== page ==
I blogged a couple of years ago about the uselessness of signs telling people not to run in the train station. My point: people don’t run in the station because they think it’s fun, or because they’re unaware of the dangers; they run in the station because the passenger experience encourages people to run, and posters saying the opposite will do very little to change that.
Don’t tell me not to run in the station.
Announce my platform well in advance so that if I reach the station in good time, there’s no need to hurry at any point.
Signpost my platform properly so I don’t have to run around as I struggle to find it.
Hire more staff. A 20-minute queue to buy my ticket turns “plenty of time” into “maybe I can make it if I sprint”.
Typical: of course the ticket machine chooses a busy time to go wrong. In Oxford station, queues were forming at a machine that refused to display Network Railcard as a valid railcard. The woman at the front of the queue tried for quite some time to make it work, then gave up and sought assistance. I was eavesdropping on her conversation with James, a busy member of station staff, when I got to the front of my own queue and encountered an identical problem. Soon it became clear that all the ticket machines had the same issue: refusing to display Network Railcard as an option.
“A postcard from Twyford Down, where the car’s progress is bought at the expense of place. And what place. Once full of exquisite natural beauty, Twyford Down was carved up for a road, to save motorists three minutes of time and now it is just a nowhere, a cutting between places. The progress of the car was the only important thing, not that of walkers, of kite-flyers, of lovers or of children. Road protesters stood in front of bulldozers to stop it.”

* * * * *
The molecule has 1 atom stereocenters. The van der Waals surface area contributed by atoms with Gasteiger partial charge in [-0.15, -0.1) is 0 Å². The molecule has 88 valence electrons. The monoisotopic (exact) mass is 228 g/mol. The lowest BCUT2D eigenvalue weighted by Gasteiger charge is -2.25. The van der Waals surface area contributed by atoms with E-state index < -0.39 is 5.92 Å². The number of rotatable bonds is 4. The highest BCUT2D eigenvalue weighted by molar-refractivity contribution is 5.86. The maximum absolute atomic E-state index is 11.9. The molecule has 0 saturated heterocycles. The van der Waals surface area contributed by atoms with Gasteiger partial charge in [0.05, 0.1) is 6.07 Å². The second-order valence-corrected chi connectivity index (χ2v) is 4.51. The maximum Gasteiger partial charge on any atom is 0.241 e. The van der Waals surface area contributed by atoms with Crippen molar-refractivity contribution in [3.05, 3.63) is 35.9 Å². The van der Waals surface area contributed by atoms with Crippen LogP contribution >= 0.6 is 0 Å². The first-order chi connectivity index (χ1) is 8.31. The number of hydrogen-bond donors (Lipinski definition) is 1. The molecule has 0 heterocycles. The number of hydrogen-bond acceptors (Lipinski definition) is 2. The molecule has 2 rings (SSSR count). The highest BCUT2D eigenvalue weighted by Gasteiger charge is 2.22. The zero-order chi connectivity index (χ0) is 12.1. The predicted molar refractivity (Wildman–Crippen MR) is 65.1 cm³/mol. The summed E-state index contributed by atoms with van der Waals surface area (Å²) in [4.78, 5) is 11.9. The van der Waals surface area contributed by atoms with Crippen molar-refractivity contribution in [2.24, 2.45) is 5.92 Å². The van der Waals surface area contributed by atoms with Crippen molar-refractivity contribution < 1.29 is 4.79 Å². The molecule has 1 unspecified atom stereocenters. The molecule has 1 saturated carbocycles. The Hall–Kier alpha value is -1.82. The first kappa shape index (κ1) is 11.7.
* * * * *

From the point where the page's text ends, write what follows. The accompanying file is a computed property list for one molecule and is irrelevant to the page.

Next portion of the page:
Jay Griffiths, Pip Pip
As we know, those road protesters failed.
Over the past few weeks I have been very cross about Post Office home and contents insurance, writing three blog posts about it for The Restless Consumer.
I should offer warm thanks to Stagecoach Oxfordshire for providing me with a perfect example of the behaviour I’ve blogged about: responding slowly to direct complaints but paying rapt attention to social media.
I’ve written a lot recently about how organisations set up their channels of communication to make complaining difficult or fruitless.
What’s causing the current unemployment problems? According to Iain Duncan Smith, it’s a failure to look beyond your home town for work. He gives the example of Merthyr Tydfil, whose inhabitants “didn’t know that if they got on a bus, an hour’s journey, they’d be in Cardiff and they could look for the job there”.
Today's tale is my experience of buying train tickets from the First Great Western website. I was trying to buy a ticket from Oxford to London, returning on the following day.
I wanted to see all the return tickets available
- What I did: chose “return” and typed in the dates of travel.
- What I got: lots of different single ticket types, then one choice of return ticket (an off-peak return).
The rising price of crude oil is affecting the price of all sorts of things, from the food on your table to the clothes you’re wearing. But the most direct effect has been on transport costs. The mainstream media bemoans the plight of two-car families, but people on lower incomes have been hit much harder. Here’s how to save money on your transport costs.